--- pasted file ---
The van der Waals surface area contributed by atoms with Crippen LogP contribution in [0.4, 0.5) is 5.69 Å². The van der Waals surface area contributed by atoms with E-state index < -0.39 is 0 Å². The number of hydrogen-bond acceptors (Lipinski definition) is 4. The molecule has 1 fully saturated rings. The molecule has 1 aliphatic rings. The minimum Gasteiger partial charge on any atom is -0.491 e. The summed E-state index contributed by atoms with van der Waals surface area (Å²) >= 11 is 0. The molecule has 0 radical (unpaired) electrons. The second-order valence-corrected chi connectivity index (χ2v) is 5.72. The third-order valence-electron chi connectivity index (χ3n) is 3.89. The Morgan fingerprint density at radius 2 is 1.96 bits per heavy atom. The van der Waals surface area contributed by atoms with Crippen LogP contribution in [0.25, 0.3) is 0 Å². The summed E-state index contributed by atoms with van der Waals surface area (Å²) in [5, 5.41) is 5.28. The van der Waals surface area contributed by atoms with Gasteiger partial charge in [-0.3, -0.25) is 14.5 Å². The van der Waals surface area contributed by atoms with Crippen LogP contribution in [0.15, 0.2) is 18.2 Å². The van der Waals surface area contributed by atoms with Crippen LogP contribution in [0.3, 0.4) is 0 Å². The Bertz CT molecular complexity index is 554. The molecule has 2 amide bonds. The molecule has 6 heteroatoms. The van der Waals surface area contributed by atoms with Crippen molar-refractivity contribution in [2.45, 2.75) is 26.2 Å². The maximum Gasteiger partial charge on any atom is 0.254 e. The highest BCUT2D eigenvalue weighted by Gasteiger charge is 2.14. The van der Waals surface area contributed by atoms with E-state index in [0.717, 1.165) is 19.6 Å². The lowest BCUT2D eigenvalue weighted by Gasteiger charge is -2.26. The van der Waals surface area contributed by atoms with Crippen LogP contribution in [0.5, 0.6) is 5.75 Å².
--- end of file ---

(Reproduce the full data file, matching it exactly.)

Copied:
The van der Waals surface area contributed by atoms with Crippen LogP contribution in [0.4, 0.5) is 5.69 Å². The van der Waals surface area contributed by atoms with E-state index < -0.39 is 0 Å². The number of hydrogen-bond acceptors (Lipinski definition) is 4. The molecule has 1 fully saturated rings. The molecule has 1 aliphatic rings. The minimum Gasteiger partial charge on any atom is -0.491 e. The summed E-state index contributed by atoms with van der Waals surface area (Å²) >= 11 is 0. The molecule has 0 radical (unpaired) electrons. The second-order valence-corrected chi connectivity index (χ2v) is 5.72. The third-order valence-electron chi connectivity index (χ3n) is 3.89. The Morgan fingerprint density at radius 2 is 1.96 bits per heavy atom. The van der Waals surface area contributed by atoms with Crippen LogP contribution in [0.25, 0.3) is 0 Å². The summed E-state index contributed by atoms with van der Waals surface area (Å²) in [5, 5.41) is 5.28. The van der Waals surface area contributed by atoms with Gasteiger partial charge in [-0.3, -0.25) is 14.5 Å². The van der Waals surface area contributed by atoms with Crippen LogP contribution in [0.15, 0.2) is 18.2 Å². The van der Waals surface area contributed by atoms with Crippen LogP contribution in [0.3, 0.4) is 0 Å². The Bertz CT molecular complexity index is 554. The molecule has 2 amide bonds. The molecule has 6 heteroatoms. The van der Waals surface area contributed by atoms with Crippen molar-refractivity contribution in [2.45, 2.75) is 26.2 Å². The maximum Gasteiger partial charge on any atom is 0.254 e. The highest BCUT2D eigenvalue weighted by Gasteiger charge is 2.14. The van der Waals surface area contributed by atoms with E-state index in [0.717, 1.165) is 19.6 Å². The lowest BCUT2D eigenvalue weighted by Gasteiger charge is -2.26. The van der Waals surface area contributed by atoms with Crippen LogP contribution in [0.5, 0.6) is 5.75 Å².